Mississippi moms suffer another grim statistic: The nation’s highest rate of stillbirths
Mississippi once again has the country’s highest rate of fetal death, according to data released by the Centers for Disease Control and Prevention on Thursday.
The report examined the nearly 21,000 deaths of fetuses in utero that occurred after 20 weeks’ gestation – also called stillbirths – in the United States in 2020. The overall national rate was 5.7 such deaths per 1,000 live births, about the same as it was the year before.
But in Mississippi, the rate was nearly double that, at 10.6. That was an increase from 2019, when the state also led the country with a rate of 9.4.
The report didn’t include state-specific analysis of the causes of the stillbirths. Nationally, the most commonly reported cause was “unspecified.” Mississippi maternal health advocates say the state’s inadequate access to basic health care – exacerbated by one of the country’s highest rates of uninsurance and state leaders’ decision not to expand Medicaid – explain the data and other grim statistics.
As state leaders passed abortion restrictions in recent years, they claimed they were making Mississippi “the safest state in the nation for an unborn child.” But Mississippi has long claimed the country’s highest infant mortality rate and a maternal mortality rate about twice the national figure. With abortion now banned in all but rare circumstances, the CDC report highlights yet another of the risks facing pregnant Mississippians.
Black mothers and babies in Mississippi are far likelier to die than their white counterparts, and likelier to experience adverse outcomes like premature birth and low birthweight.
To Getty Israel, the CEO and founder of the Jackson clinic Sisters in Birth, these statistics all tell the same story: Mississippians are not healthy, and Black women in the state are particularly vulnerable to conditions that endanger their pregnancies. Most of the patients her clinic serves are Black women without insurance.
“There are so many Black women who don’t even have primary care,” she said. “The only time a poor woman, a low-income woman in our state is almost guaranteed to get access to insurance and a provider is when she’s pregnant. But she’s already unhealthy.”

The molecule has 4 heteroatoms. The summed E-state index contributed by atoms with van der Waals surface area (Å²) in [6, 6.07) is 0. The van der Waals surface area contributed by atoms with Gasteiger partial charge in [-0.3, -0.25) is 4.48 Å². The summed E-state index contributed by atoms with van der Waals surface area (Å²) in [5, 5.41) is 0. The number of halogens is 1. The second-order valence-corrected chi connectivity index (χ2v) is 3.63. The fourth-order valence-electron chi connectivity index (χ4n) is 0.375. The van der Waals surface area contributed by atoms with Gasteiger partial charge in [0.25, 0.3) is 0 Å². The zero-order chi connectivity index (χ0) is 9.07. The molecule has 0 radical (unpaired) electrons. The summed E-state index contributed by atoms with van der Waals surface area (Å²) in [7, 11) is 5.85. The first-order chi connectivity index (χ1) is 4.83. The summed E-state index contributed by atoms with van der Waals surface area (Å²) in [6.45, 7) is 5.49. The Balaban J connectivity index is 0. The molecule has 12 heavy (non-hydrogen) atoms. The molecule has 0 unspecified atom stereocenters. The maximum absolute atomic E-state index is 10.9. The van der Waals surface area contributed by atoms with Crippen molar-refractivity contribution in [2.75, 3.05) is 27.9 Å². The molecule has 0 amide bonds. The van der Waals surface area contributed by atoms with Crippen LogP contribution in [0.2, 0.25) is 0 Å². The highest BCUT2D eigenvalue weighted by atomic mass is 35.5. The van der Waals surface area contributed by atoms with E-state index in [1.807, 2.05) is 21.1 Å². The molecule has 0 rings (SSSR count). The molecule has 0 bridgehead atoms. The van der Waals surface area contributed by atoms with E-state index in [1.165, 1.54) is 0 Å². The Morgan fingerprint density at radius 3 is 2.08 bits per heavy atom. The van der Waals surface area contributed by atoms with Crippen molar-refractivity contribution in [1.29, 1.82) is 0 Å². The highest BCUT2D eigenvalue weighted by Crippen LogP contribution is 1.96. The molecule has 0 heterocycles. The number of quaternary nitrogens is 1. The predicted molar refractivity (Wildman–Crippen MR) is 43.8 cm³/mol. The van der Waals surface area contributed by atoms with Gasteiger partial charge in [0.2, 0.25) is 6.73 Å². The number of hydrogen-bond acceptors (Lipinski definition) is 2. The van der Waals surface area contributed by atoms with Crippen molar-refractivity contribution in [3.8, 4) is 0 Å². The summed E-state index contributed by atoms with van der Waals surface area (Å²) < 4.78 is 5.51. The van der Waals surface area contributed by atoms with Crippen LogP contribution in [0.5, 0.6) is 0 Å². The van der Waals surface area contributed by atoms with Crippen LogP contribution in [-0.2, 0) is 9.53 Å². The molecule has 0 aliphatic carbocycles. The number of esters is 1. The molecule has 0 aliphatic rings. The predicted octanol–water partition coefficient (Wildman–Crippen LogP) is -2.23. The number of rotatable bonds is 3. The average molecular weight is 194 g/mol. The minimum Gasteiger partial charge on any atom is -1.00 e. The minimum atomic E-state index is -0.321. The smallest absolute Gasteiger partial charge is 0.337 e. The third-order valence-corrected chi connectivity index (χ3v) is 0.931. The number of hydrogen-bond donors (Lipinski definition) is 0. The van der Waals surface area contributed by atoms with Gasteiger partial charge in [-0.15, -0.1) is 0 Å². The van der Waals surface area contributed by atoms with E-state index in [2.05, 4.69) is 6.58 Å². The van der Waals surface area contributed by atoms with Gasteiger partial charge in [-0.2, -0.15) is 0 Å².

About 60% of births in Mississippi are covered by Medicaid. House Speaker Philip Gunn, R-Clinton, killed a proposal to extend postpartum Medicaid coverage from 60 days to 12 months during the most recent legislative session.
But postpartum coverage wouldn’t solve many of Mississippi’s awful maternal and infant health outcomes, Israel pointed out. Women of reproductive age who qualify for Medicaid only when they are pregnant may have gone years without seeing a provider, increasing their risk of conditions like obesity and high blood pressure. Those conditions in turn increase their risk of premature birth, which often requires expensive and stressful hospital stays for newborns.
“You want to get these women healthy before they become pregnant,” Israel said. “At the end of the day, state of Mississippi taxpayers are paying for these premature births. We are paying for these million-dollar babies that are in the NICU that could have been avoided. And most premature births can be avoided.”
The CDC report on fetal deaths did not provide a breakdown of the rate by race for each state, but showed that Black mothers in the U.S. had a fetal mortality rate of 10.34 in 2020, compared to 4.73 for white mothers.
Because small numbers of fetal deaths in some states can make the yearly data unreliable, the report also compiled the rate of fetal death after 24 weeks’ gestation for 2018 through 2020. Mississippi topped that ranking as well, with a rate of 6.57. There were 722 such deaths during the three-year period.
Induced terminations are not included in the count.
Mississippi’s new state health officer Dr. Daniel P. Edney said maternal and infant health will be a priority.
“I refuse to believe that our mothers and babies are just fated to continue to die at the highest rate in the nation,” he said at a press conference on Thursday. “We’re talking about white mothers and Black mothers. We’re talking about white babies and Black babies… What’s absolutely egregious is the fact that our Black mothers are dying at three times the rate of the rest of the nation.”
The COVID-19 pandemic may have played a role in the uptick in fetal deaths in Mississippi. Then-state health officer Dr. Thomas Dobbs said in Sept. 2021 that the state had recorded 72 fetal deaths in unvaccinated pregnant women who were infected with COVID-19, a figure “twice the background rate of what would be expected.”
Just over half of Mississippians have been fully vaccinated against COVID-19, one of the lowest rates in the country.
Last year, health department researchers published a study on 15 women who died from complications of COVID-19 during their pregnancies from March 2020 through October 2021. Nine of the women were Black, three were Hispanic and three were white and non-Hispanic. Their deaths were associated with one miscarriage and two stillbirths, while twelve babies were delivered.
This article first appeared on Mississippi Today and is republished here under a Creative Commons license.
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